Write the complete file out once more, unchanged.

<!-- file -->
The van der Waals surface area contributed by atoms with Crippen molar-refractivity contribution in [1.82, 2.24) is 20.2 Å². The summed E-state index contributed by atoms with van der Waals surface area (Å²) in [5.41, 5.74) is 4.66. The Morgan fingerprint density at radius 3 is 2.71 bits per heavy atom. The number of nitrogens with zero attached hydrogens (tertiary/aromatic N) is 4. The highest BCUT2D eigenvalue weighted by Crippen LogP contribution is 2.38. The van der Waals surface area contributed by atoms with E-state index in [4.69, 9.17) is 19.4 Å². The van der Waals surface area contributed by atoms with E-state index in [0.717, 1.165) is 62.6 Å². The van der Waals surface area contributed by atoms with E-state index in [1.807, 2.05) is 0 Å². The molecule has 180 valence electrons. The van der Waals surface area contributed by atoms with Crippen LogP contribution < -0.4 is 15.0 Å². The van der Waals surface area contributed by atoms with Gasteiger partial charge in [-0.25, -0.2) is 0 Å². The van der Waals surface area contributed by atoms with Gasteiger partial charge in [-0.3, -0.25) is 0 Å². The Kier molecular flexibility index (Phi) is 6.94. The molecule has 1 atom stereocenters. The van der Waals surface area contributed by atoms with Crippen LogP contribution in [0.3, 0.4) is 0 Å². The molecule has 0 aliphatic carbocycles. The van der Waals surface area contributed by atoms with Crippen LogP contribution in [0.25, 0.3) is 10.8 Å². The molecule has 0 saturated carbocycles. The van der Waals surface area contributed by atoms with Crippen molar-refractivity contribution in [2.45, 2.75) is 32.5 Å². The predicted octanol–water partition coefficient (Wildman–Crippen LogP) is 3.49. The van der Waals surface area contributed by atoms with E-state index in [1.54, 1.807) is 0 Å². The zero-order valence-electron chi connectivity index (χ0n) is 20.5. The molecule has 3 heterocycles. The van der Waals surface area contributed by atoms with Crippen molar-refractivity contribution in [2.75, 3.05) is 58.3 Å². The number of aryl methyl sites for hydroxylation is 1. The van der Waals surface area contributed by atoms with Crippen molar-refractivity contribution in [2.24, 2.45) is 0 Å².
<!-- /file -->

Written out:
The van der Waals surface area contributed by atoms with Crippen molar-refractivity contribution in [1.82, 2.24) is 20.2 Å². The summed E-state index contributed by atoms with van der Waals surface area (Å²) in [5.41, 5.74) is 4.66. The Morgan fingerprint density at radius 3 is 2.71 bits per heavy atom. The number of nitrogens with zero attached hydrogens (tertiary/aromatic N) is 4. The highest BCUT2D eigenvalue weighted by Crippen LogP contribution is 2.38. The van der Waals surface area contributed by atoms with E-state index in [4.69, 9.17) is 19.4 Å². The van der Waals surface area contributed by atoms with E-state index in [0.717, 1.165) is 62.6 Å². The van der Waals surface area contributed by atoms with E-state index in [1.807, 2.05) is 0 Å². The molecule has 180 valence electrons. The van der Waals surface area contributed by atoms with Crippen LogP contribution < -0.4 is 15.0 Å². The van der Waals surface area contributed by atoms with Gasteiger partial charge in [-0.25, -0.2) is 0 Å². The van der Waals surface area contributed by atoms with Gasteiger partial charge in [-0.3, -0.25) is 0 Å². The Kier molecular flexibility index (Phi) is 6.94. The molecule has 1 atom stereocenters. The van der Waals surface area contributed by atoms with Crippen LogP contribution in [0.3, 0.4) is 0 Å². The molecule has 0 aliphatic carbocycles. The van der Waals surface area contributed by atoms with Crippen LogP contribution in [0.25, 0.3) is 10.8 Å². The molecule has 0 saturated carbocycles. The van der Waals surface area contributed by atoms with Crippen molar-refractivity contribution in [2.45, 2.75) is 32.5 Å². The predicted octanol–water partition coefficient (Wildman–Crippen LogP) is 3.49. The van der Waals surface area contributed by atoms with E-state index in [1.54, 1.807) is 0 Å². The zero-order valence-electron chi connectivity index (χ0n) is 20.5. The molecule has 3 heterocycles. The van der Waals surface area contributed by atoms with Crippen molar-refractivity contribution in [2.75, 3.05) is 58.3 Å². The number of aryl methyl sites for hydroxylation is 1. The van der Waals surface area contributed by atoms with Crippen molar-refractivity contribution in [2.24, 2.45) is 0 Å².